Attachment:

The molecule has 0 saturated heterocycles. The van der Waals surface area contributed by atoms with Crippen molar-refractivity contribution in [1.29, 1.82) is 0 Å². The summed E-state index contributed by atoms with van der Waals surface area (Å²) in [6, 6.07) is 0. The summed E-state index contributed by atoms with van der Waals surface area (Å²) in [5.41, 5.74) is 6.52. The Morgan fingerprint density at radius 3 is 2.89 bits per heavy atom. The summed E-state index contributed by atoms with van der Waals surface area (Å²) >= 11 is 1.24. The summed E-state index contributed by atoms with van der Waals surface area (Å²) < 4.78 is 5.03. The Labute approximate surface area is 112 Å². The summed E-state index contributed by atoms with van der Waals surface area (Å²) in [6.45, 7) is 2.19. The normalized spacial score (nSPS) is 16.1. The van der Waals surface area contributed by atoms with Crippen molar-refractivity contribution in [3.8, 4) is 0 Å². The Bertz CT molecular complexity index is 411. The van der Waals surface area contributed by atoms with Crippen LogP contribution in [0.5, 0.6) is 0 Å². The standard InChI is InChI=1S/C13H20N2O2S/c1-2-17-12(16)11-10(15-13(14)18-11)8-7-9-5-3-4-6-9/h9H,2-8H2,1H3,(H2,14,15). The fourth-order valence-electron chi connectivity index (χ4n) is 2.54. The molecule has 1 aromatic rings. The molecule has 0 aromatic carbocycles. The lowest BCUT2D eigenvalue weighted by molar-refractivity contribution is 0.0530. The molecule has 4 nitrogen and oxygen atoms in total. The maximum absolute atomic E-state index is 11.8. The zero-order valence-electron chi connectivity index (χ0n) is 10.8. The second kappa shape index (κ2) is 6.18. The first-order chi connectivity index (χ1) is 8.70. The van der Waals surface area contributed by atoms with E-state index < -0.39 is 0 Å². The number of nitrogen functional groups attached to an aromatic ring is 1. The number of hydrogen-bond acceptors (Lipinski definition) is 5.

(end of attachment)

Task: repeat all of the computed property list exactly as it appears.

The molecule has 0 saturated heterocycles. The van der Waals surface area contributed by atoms with Crippen molar-refractivity contribution in [1.29, 1.82) is 0 Å². The summed E-state index contributed by atoms with van der Waals surface area (Å²) in [6, 6.07) is 0. The summed E-state index contributed by atoms with van der Waals surface area (Å²) in [5.41, 5.74) is 6.52. The Morgan fingerprint density at radius 3 is 2.89 bits per heavy atom. The summed E-state index contributed by atoms with van der Waals surface area (Å²) >= 11 is 1.24. The summed E-state index contributed by atoms with van der Waals surface area (Å²) < 4.78 is 5.03. The Labute approximate surface area is 112 Å². The summed E-state index contributed by atoms with van der Waals surface area (Å²) in [6.45, 7) is 2.19. The normalized spacial score (nSPS) is 16.1. The van der Waals surface area contributed by atoms with Crippen molar-refractivity contribution in [3.8, 4) is 0 Å². The Bertz CT molecular complexity index is 411. The van der Waals surface area contributed by atoms with Crippen LogP contribution in [0.5, 0.6) is 0 Å². The standard InChI is InChI=1S/C13H20N2O2S/c1-2-17-12(16)11-10(15-13(14)18-11)8-7-9-5-3-4-6-9/h9H,2-8H2,1H3,(H2,14,15). The fourth-order valence-electron chi connectivity index (χ4n) is 2.54. The molecule has 1 aromatic rings. The molecule has 0 aromatic carbocycles. The lowest BCUT2D eigenvalue weighted by molar-refractivity contribution is 0.0530. The molecule has 4 nitrogen and oxygen atoms in total. The maximum absolute atomic E-state index is 11.8. The zero-order valence-electron chi connectivity index (χ0n) is 10.8. The second kappa shape index (κ2) is 6.18. The first-order chi connectivity index (χ1) is 8.70. The van der Waals surface area contributed by atoms with E-state index < -0.39 is 0 Å². The number of nitrogen functional groups attached to an aromatic ring is 1. The number of hydrogen-bond acceptors (Lipinski definition) is 5.